Where mM Blank and mM Sample are the concentrations (mmol L-1) of KMnO4, the blank and sample, respectively, determined from the standard regression curve: 50/2 = the dilution factor (mL mL-1); 25= the volume (mL) of KMnO4 added to the soil sample; 9 = the amount of C oxidized for every mole of KMnO4 (g mol-1 or mg mmol-1) (When Mn+7O4- is reduced to Mn+4O2 and C is oxidized from the natural state (0) to C+4 three moles of C are oxidized for every four moles of Mn+7 reduced) (Tirol-Padre and Ladha, 2004). Maximum loss of OC for each soil was estimated through POC and BD.

2.8 Data analysis

Statistical analyses of the results were conducted using SAS program (1999). Correlation and linear regressions were performed between OC, MWD, POC, Feo, Fed, SSA and P/ET. Analysis of variance was used to compare the amount of the organic carbon in different aggregation sizes and the amount of the losses potential organic carbon in different profiles. Moreover, the LSD procedure was conducted to compare means of the organic carbon in different aggregations size and the amount of the losses potential organic carbon in different profiles atp < 0.01.

 

3. Results and discussion

The results of physico-chemical properties of the soils studied have been presented in Table 2.

Electrical conductivity (EC) of the soils showed a reverse trend with increasing temperature and decrease in rainfall. EC varied from 0.8 dsm-1 in soil 1 to 3.28 dsm-1 in soil 6. pH was in weak alkalinity range due to the parent materials rich in lime. The lower pH in soil 1 is because of the increase in organic carbon content which consequently increases CO2 that can control the pH. Natural phenomenon such as free CO2 due to the plant root and microbial respiration also can be the controlling factors of soil pH (USDA - NRCS, 1999). Soil texture varied from loam- to silty clay loam. In addition, with temperature increase and rainfall decrease, silt particles increased. CEC decreased from 34.8 cmol Kg-1 in soil 2 to 9.6 cmol Kg-1 in soil 7. Considerable increase in clay percentage in soil 2 could explain the increase in CEC in soil 7. The amount of the CaCO3 is 2.1% in soil 1 and 10.6% in soil 7 that shows non-leaching environment from surface horizons. Motamed (1997) states the loess materials contain the high lime percentage.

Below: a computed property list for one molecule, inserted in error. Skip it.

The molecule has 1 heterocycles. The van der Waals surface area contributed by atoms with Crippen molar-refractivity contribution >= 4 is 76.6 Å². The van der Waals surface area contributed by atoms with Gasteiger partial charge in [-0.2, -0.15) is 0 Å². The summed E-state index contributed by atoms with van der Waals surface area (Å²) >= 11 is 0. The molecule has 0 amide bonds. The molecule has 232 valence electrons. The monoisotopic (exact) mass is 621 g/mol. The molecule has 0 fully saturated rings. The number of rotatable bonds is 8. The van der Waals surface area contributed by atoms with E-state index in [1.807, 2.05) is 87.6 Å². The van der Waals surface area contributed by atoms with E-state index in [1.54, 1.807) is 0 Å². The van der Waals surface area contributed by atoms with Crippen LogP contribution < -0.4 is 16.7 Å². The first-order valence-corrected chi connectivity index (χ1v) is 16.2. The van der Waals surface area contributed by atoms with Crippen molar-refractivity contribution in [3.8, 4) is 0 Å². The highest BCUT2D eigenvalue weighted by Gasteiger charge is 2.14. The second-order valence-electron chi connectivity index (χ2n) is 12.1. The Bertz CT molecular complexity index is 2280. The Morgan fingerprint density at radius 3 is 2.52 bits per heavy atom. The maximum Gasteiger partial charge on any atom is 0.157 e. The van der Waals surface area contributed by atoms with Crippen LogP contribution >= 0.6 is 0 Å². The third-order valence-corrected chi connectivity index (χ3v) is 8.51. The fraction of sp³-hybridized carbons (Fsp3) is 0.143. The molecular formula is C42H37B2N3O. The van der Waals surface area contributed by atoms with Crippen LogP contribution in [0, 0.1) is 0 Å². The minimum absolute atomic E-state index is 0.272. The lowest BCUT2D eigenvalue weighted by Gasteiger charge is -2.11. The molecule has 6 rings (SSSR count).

3.1 Organic carbon stocks in different aggregates

Organic carbon is trapped in different aggregates sizes including coarse aggregates (0.25 - 4mm), fine aggregates (0.25 - 0.053 mm) and aggregate smaller than 0.053 mm. The amounts of organic carbon for each size were measured in each sample (Table 3).

 

Analysis of variance was performed to compare the amount of different organic carbon in soils of different sizes (Table 4).

The result showed that the amount of organic carbon among samples and different sizes had significant difference and also mutual effect of sample size on the amount of organic carbon was significant (p <0.01). Comparison of the amount of organic carbon in different samples were carried out for each aggregate size separately (Fig 2a) and also comparison of the organic carbon content in different sizes in each sample (Fig 2b) was performed with LSD test in 0.01% probability level.

Higher content of fresh organic material was present in coarse aggregates. According to (Figure 2a and 2b) with increasing aggregates size, the OC content increased, which is consistent with other findings (Cambardella and Elliot, 1993; John et al, 2005). The aggregates smaller than 0.053 mm have the less portion of the organic material (except samples 1, 4, 5, 7). Among the amount of preserved OC in particles size of different aggregates have significative difference in samples 1, 2, 3, 4, 6 (p <0.01) but in samples 5 and 7 have not found the significative difference in amount of OC. Coarse aggregate sizes (0.25 - 4 mm) in all of the samples have the highest amount of OC (except sample 5 and 7). Consequently, SOC has been preserved in coarse aggregates, fine aggregates and particles less than 0.053 mm. Based on the result of Brodowski et al, (2006), the silt plus clay part cannot contain more OC and the main part of SOC (more than 90%) has been preserved in aggregates (Jastrow et al, 1996). Figure 2b reveals the mean comparison for the amount of OC in sizes of the same aggregates for different samples. According to Figure 2b, among all samples, the highest content of carbon stock was present in the aggregates 0.25 - 4 mm and < 0.053 mm. In general, aggregates < 0.053 mm contain the lowest amount of OC stock and coarse aggregates (0.25 - 4 mm) contain the highest OC stock. An et al. (2010) concluded that in all land uses, coarse aggregates (μ 250 - 630 <630 -1000) contained higher amount of the SOC than fine aggregates 63 <63-250 <10-250).